COVID Vaccination Status Increasingly Determines Treatment Under American Legal System

Are you vaccinated against COVID-19? The answer to that question may determine how the American legal system treats you, whether an inmate, party or even lawyer.

From custody fights and bail conditions to courthouse access and grooming privileges, vaccination status is playing an outsized role in courts and jails nationwide.

An Illinois judge provoked outrage a month ago by revoking a divorced mother’s visitation rights to her 11-year-old son after Rebecca Firlit told him she couldn’t get vaccinated because of adverse reactions.

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Disparate Treatment in Two Fund-Raising Fraud Cases Renews Debate Over Dual Justice System

Just a few short weeks apart, the U.S. Justice Department settled two major fund-raising cases involving foreign money injected into American elections.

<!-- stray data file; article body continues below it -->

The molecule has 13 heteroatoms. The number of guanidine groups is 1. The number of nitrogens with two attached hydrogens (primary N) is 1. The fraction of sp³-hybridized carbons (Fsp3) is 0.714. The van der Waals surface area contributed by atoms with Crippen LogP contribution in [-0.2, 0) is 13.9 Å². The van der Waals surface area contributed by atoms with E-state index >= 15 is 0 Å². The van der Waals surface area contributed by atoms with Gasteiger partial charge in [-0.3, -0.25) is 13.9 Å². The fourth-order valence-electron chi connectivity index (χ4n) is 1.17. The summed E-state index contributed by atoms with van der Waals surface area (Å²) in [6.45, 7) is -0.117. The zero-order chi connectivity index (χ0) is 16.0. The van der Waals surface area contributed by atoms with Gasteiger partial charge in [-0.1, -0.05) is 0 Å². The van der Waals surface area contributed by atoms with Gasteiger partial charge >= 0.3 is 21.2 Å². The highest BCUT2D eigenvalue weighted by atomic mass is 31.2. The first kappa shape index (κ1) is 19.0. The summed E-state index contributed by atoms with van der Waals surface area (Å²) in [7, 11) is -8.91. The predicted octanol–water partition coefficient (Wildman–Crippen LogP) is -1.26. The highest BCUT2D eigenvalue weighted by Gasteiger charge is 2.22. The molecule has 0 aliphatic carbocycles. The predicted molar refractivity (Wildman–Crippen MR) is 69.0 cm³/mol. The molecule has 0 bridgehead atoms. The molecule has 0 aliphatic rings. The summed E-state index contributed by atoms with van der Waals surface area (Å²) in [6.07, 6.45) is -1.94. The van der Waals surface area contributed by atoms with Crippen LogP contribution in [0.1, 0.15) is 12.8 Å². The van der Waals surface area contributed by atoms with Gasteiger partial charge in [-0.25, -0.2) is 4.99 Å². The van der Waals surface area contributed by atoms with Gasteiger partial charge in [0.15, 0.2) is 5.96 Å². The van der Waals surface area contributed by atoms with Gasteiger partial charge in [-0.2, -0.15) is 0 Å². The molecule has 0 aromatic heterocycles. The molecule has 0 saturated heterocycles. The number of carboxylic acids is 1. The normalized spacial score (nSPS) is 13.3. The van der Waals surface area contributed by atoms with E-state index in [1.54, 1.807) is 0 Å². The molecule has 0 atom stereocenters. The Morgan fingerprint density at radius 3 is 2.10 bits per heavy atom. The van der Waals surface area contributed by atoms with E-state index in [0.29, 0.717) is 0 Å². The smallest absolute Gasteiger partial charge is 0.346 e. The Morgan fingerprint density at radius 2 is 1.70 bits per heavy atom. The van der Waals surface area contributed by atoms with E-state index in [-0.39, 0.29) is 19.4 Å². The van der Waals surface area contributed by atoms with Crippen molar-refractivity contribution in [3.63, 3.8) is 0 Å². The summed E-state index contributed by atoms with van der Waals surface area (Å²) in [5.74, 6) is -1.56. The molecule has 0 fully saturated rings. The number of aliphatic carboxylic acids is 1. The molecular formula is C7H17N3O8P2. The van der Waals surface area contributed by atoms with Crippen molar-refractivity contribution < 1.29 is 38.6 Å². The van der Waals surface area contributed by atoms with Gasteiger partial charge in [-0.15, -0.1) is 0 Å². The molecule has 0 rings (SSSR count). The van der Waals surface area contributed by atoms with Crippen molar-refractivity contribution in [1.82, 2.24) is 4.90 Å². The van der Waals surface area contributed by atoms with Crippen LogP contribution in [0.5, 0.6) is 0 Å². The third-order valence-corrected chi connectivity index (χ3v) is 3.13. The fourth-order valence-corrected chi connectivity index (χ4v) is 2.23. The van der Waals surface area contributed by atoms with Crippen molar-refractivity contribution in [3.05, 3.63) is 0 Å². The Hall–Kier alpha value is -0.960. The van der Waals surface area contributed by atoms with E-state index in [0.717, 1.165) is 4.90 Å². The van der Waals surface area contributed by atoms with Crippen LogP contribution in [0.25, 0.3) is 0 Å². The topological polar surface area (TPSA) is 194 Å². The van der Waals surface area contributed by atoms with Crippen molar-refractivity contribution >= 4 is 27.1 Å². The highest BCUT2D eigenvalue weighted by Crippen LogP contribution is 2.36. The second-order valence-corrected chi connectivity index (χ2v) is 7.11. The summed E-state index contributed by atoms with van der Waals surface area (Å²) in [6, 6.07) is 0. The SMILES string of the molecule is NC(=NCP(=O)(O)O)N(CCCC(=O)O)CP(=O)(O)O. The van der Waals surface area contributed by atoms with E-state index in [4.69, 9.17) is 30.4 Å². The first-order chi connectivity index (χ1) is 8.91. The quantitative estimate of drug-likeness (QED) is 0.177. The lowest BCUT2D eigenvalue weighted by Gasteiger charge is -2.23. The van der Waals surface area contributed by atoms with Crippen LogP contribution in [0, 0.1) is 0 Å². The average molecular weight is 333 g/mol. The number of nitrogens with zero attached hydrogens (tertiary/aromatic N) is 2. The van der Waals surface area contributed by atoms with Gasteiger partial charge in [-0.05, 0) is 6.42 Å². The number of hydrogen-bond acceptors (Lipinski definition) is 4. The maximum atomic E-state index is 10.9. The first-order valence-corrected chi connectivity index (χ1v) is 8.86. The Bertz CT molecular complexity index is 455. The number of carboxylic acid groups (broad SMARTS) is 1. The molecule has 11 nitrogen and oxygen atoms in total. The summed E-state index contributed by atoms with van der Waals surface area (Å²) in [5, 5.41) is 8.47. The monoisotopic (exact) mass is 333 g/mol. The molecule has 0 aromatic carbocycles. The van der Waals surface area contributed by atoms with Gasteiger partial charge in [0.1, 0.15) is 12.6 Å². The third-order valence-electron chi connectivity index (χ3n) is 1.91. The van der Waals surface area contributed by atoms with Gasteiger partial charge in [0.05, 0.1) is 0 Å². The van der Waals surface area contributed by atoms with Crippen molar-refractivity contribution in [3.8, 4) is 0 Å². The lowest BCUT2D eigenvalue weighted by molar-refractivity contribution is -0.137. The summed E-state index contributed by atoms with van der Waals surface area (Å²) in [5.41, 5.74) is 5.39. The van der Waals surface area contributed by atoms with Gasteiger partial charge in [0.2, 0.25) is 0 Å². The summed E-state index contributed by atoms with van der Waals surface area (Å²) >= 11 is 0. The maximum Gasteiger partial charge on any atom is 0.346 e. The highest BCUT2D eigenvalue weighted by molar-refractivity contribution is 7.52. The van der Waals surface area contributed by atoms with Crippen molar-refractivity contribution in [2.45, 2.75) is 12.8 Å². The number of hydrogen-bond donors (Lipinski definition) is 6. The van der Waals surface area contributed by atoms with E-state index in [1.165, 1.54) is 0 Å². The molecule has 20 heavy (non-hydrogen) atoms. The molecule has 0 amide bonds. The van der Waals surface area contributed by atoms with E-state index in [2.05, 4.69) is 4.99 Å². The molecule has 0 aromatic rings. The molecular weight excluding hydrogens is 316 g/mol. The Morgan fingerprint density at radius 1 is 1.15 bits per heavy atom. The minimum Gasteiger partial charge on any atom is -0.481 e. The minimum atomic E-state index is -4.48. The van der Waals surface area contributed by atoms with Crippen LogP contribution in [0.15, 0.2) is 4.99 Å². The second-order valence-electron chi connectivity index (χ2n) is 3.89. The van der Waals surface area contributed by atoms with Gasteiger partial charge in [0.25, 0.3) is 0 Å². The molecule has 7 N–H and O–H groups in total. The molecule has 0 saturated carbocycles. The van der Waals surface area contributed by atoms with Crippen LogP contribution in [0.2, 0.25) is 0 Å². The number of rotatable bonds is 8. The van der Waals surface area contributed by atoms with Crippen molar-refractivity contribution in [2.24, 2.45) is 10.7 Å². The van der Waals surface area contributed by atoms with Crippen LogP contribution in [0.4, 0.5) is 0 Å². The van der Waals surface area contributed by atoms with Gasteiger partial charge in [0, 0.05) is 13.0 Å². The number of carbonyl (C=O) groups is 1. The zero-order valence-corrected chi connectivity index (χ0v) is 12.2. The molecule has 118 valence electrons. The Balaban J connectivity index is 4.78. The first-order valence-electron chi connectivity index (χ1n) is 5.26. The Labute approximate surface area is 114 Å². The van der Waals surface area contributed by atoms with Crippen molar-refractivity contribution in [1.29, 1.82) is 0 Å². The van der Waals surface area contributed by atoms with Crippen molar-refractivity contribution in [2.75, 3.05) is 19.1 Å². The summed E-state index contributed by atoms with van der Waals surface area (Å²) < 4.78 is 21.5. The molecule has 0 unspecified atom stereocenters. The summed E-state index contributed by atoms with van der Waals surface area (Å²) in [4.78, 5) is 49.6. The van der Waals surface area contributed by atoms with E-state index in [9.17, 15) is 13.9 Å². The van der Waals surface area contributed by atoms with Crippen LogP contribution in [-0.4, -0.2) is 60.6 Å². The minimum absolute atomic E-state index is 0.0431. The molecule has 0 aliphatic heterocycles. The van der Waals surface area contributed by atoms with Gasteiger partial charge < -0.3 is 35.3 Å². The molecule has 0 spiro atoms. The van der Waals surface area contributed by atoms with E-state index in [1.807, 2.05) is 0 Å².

In February, a longtime Democratic bundler named Imaad Zuberi, who also donated to Donald Trump’s inauguration, was sentenced to 12 years in prison and millions in fines in a criminal information that alleged he routed foreign money into U.S elections, sometimes through straw donors.

Last week, Nigerian-Lebanese billionaire Gilbert Chagoury, 75, a large donor to the Clinton Foundation, got a fine, no prison and deferred prosecution for allegedly routing his foreign money to straw donors to help Mitt Romney’s 2012 presidential campaign and some GOP congressional candidates. An associate also made a secret loan to Obama-era Transportation Secretary Ray LaHood, who failed to disclose the assistance.

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